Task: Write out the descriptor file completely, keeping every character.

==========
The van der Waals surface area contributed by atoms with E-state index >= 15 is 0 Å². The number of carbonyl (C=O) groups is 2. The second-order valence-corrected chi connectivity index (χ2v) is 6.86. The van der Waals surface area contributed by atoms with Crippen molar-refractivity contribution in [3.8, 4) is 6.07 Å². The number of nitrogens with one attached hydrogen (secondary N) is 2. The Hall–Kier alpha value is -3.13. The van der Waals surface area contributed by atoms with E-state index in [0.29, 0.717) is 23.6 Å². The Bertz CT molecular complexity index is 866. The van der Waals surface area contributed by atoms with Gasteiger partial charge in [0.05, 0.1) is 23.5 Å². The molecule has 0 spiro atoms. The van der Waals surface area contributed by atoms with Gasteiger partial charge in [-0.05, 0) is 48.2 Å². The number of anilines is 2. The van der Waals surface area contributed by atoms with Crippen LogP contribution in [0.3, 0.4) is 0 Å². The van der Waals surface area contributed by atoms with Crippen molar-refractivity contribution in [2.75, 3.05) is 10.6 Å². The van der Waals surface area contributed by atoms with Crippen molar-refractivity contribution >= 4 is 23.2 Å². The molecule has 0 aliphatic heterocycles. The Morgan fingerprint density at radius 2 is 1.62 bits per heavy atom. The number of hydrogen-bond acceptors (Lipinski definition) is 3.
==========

The van der Waals surface area contributed by atoms with E-state index >= 15 is 0 Å². The number of carbonyl (C=O) groups is 2. The second-order valence-corrected chi connectivity index (χ2v) is 6.86. The van der Waals surface area contributed by atoms with Crippen molar-refractivity contribution in [3.8, 4) is 6.07 Å². The number of nitrogens with one attached hydrogen (secondary N) is 2. The Hall–Kier alpha value is -3.13. The van der Waals surface area contributed by atoms with E-state index in [0.29, 0.717) is 23.6 Å². The Bertz CT molecular complexity index is 866. The van der Waals surface area contributed by atoms with Gasteiger partial charge in [0.05, 0.1) is 23.5 Å². The molecule has 0 spiro atoms. The van der Waals surface area contributed by atoms with Gasteiger partial charge in [-0.05, 0) is 48.2 Å². The number of anilines is 2. The van der Waals surface area contributed by atoms with Crippen LogP contribution in [0.3, 0.4) is 0 Å². The van der Waals surface area contributed by atoms with Crippen molar-refractivity contribution in [2.75, 3.05) is 10.6 Å². The van der Waals surface area contributed by atoms with Crippen molar-refractivity contribution >= 4 is 23.2 Å². The molecule has 0 aliphatic heterocycles. The Morgan fingerprint density at radius 2 is 1.62 bits per heavy atom. The number of hydrogen-bond acceptors (Lipinski definition) is 3.